Funds snapped up Bank of Ireland stakes in Friday crash

AKO Capital, a $9.5bn London-based hedge fund, has taken a 3pc stake in Bank of Ireland, securing its holding in the company last Friday as equities slumped on the back of the Brexit vote.

It’s the first time that AKO has held a notifiable interest in the Irish bank, it’s understood.
Shares in Bank of Ireland were the heaviest hit in the stockmarket rout that occurred last Friday and on Monday following the Brexit vote, with the stock slumping almost 40pc at one point.

AKO Capital has notified the stock exchange that it has built its 3pc stake through contracts for difference (CFDs) – instruments that allow investors to bet on shares rising or falling, without actually owning the underlying shares outright.
AKO confirmed that it had breached the 3pc level in Bank of Ireland last Friday.

US-based Capital Group has also boosted its stake in Bank of Ireland. It held 6.55pc of the bank prior to last Thursday’s Brexit vote, but breached the 7pc mark last Friday.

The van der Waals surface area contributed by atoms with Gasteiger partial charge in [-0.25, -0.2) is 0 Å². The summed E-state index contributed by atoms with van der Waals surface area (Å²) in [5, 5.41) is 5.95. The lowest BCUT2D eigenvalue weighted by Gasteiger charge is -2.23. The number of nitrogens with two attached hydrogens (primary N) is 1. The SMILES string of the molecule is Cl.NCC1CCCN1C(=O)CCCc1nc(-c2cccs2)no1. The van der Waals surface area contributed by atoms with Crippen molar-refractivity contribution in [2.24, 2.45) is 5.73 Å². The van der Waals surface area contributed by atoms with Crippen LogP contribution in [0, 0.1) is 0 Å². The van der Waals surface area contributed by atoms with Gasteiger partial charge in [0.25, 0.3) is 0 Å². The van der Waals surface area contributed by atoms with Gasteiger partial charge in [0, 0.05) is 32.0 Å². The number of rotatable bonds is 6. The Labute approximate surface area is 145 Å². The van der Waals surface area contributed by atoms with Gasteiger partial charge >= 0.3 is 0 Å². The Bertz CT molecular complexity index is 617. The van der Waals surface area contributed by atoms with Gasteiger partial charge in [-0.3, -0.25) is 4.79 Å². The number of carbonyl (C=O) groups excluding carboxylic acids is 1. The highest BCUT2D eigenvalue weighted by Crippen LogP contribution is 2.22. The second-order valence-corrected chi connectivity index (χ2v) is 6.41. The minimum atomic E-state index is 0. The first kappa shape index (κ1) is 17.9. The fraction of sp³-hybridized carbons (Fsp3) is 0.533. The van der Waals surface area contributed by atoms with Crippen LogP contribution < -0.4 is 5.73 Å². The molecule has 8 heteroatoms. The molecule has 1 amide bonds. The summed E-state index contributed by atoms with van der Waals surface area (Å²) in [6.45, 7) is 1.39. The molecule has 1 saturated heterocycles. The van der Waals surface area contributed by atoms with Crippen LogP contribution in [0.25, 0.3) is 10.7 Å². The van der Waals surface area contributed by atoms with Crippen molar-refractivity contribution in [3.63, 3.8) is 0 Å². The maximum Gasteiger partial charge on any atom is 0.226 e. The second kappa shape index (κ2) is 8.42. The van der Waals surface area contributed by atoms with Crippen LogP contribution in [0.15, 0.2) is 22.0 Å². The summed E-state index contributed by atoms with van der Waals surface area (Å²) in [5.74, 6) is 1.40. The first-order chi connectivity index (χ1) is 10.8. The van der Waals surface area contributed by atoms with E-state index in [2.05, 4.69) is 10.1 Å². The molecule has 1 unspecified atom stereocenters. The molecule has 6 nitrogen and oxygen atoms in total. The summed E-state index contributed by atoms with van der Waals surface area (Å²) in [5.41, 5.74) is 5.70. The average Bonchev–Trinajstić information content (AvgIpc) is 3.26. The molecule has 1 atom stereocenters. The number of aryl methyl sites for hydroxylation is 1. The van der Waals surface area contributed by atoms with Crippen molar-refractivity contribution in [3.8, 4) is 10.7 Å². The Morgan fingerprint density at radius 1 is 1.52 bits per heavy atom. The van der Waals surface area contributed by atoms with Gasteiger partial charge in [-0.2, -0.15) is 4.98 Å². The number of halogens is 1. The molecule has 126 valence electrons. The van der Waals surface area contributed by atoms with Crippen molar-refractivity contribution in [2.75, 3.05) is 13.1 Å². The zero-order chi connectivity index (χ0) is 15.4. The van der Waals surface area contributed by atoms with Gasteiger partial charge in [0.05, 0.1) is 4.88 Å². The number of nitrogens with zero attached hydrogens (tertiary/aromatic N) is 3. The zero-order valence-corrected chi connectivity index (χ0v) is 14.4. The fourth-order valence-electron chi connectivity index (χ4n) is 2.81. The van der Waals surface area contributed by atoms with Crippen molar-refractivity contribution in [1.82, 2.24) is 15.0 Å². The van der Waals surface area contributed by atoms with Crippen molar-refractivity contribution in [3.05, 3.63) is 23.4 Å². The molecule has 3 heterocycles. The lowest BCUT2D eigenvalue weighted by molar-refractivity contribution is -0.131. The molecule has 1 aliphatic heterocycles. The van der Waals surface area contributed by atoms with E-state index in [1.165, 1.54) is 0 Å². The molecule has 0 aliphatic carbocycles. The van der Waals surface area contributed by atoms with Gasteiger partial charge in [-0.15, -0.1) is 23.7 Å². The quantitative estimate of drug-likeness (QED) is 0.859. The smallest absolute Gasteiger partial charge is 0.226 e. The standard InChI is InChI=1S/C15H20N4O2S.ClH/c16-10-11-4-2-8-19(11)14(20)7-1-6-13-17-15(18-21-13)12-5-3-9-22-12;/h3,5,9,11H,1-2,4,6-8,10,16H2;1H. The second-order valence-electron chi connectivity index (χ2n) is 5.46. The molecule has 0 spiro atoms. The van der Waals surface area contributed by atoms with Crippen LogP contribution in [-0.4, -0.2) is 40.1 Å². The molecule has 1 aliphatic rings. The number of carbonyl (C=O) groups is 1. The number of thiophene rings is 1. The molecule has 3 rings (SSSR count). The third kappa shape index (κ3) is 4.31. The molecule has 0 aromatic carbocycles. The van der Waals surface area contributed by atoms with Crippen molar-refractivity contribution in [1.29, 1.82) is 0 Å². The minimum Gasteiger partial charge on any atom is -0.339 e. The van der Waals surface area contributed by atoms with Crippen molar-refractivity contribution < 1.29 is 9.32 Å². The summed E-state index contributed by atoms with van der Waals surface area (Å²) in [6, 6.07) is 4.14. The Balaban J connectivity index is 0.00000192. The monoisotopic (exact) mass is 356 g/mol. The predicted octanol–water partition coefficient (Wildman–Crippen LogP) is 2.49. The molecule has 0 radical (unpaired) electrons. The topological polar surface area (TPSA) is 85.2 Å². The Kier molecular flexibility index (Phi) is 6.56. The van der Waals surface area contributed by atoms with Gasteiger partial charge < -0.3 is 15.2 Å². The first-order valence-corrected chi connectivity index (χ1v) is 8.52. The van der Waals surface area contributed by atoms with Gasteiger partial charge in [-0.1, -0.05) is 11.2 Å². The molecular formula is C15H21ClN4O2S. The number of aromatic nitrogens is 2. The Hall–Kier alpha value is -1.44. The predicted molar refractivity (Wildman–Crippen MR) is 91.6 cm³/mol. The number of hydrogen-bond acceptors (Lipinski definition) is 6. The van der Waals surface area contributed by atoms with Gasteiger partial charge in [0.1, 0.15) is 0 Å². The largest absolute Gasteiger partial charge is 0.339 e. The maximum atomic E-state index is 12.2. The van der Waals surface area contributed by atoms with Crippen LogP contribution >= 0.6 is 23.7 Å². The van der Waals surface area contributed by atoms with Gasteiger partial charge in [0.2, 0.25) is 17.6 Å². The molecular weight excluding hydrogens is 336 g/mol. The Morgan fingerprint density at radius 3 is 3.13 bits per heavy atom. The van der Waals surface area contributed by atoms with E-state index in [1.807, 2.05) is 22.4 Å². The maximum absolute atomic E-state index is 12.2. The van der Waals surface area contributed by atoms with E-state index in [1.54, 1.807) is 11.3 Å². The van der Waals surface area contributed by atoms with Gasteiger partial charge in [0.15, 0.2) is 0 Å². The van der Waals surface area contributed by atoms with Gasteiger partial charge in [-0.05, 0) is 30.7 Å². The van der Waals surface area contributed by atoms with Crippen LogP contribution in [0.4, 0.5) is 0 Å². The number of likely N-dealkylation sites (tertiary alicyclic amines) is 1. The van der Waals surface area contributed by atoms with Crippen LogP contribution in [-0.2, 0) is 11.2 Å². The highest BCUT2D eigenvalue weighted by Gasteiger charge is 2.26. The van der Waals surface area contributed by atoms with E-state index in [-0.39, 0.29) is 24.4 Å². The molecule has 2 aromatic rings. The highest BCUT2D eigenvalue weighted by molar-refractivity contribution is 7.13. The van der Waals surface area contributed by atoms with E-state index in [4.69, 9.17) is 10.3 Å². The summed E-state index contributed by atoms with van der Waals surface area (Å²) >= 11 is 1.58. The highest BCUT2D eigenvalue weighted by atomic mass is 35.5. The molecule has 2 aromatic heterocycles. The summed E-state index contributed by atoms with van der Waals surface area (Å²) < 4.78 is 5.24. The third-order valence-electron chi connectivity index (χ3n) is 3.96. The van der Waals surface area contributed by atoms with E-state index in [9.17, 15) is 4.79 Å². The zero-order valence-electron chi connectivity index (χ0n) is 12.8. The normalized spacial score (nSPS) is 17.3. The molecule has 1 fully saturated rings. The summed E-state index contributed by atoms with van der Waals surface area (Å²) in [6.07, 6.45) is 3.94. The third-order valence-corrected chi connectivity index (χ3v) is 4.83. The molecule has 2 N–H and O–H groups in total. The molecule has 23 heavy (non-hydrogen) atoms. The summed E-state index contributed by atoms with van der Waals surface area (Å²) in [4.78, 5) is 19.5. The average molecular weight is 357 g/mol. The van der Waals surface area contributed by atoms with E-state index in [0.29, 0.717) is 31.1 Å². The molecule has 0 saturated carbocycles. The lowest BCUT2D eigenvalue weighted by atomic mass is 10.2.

Bank of Ireland’s shares fell more than 24pc at one stage last Friday.

Peter Towler, a partner at AKO Capital, declined to comment about the firm’s stake in Bank of Ireland.
“It is our general policy not to discuss our investments or process,” he said.

AKO was established in 2005 by Nikolai Tangen. He was previously a Partner at Egerton Capital, and also worked with Cazenove as an analyst. A Norwegian, he is now one of the UK’s richest people, with a £288m fortune.
Bank of Ireland shares were under pressure again yesterday, falling almost 3pc by lunchtime.

Earnings at Bank of Ireland’s UK wing could fall by 6pc next year and as much as 17pc in 2018, Davy Stockbrokers warned. And Davy said a dividend from the bank to shareholders due next year will be lower than expected.

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